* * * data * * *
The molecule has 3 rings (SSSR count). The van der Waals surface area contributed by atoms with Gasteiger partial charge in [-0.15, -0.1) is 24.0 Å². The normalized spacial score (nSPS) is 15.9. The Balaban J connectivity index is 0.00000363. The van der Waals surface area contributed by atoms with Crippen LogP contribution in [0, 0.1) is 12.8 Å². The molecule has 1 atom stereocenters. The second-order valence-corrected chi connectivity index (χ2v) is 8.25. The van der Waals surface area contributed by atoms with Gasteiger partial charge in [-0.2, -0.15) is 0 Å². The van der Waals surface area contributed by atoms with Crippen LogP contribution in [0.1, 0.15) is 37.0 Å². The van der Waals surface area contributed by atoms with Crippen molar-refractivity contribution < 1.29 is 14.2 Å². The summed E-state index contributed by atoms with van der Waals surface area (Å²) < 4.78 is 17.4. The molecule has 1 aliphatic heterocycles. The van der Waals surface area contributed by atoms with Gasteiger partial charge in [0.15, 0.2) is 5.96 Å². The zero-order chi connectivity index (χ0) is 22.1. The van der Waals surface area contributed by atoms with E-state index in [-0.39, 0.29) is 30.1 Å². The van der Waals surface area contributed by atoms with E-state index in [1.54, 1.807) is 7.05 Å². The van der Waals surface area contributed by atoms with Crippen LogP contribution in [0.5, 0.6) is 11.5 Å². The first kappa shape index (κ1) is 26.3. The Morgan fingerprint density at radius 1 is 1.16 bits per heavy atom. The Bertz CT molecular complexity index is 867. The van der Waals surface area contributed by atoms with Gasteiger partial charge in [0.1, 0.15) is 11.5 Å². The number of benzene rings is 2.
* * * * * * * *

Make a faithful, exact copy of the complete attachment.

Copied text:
The molecule has 3 rings (SSSR count). The van der Waals surface area contributed by atoms with Gasteiger partial charge in [-0.15, -0.1) is 24.0 Å². The normalized spacial score (nSPS) is 15.9. The Balaban J connectivity index is 0.00000363. The van der Waals surface area contributed by atoms with Crippen LogP contribution in [0, 0.1) is 12.8 Å². The molecule has 1 atom stereocenters. The second-order valence-corrected chi connectivity index (χ2v) is 8.25. The van der Waals surface area contributed by atoms with Gasteiger partial charge in [-0.2, -0.15) is 0 Å². The van der Waals surface area contributed by atoms with Crippen LogP contribution in [0.1, 0.15) is 37.0 Å². The van der Waals surface area contributed by atoms with Crippen molar-refractivity contribution < 1.29 is 14.2 Å². The summed E-state index contributed by atoms with van der Waals surface area (Å²) < 4.78 is 17.4. The molecule has 1 aliphatic heterocycles. The van der Waals surface area contributed by atoms with Gasteiger partial charge in [0.15, 0.2) is 5.96 Å². The zero-order chi connectivity index (χ0) is 22.1. The van der Waals surface area contributed by atoms with E-state index in [-0.39, 0.29) is 30.1 Å². The van der Waals surface area contributed by atoms with E-state index in [1.54, 1.807) is 7.05 Å². The van der Waals surface area contributed by atoms with Crippen LogP contribution in [0.5, 0.6) is 11.5 Å². The first kappa shape index (κ1) is 26.3. The Morgan fingerprint density at radius 1 is 1.16 bits per heavy atom. The Bertz CT molecular complexity index is 867. The van der Waals surface area contributed by atoms with Gasteiger partial charge in [0.1, 0.15) is 11.5 Å². The number of benzene rings is 2.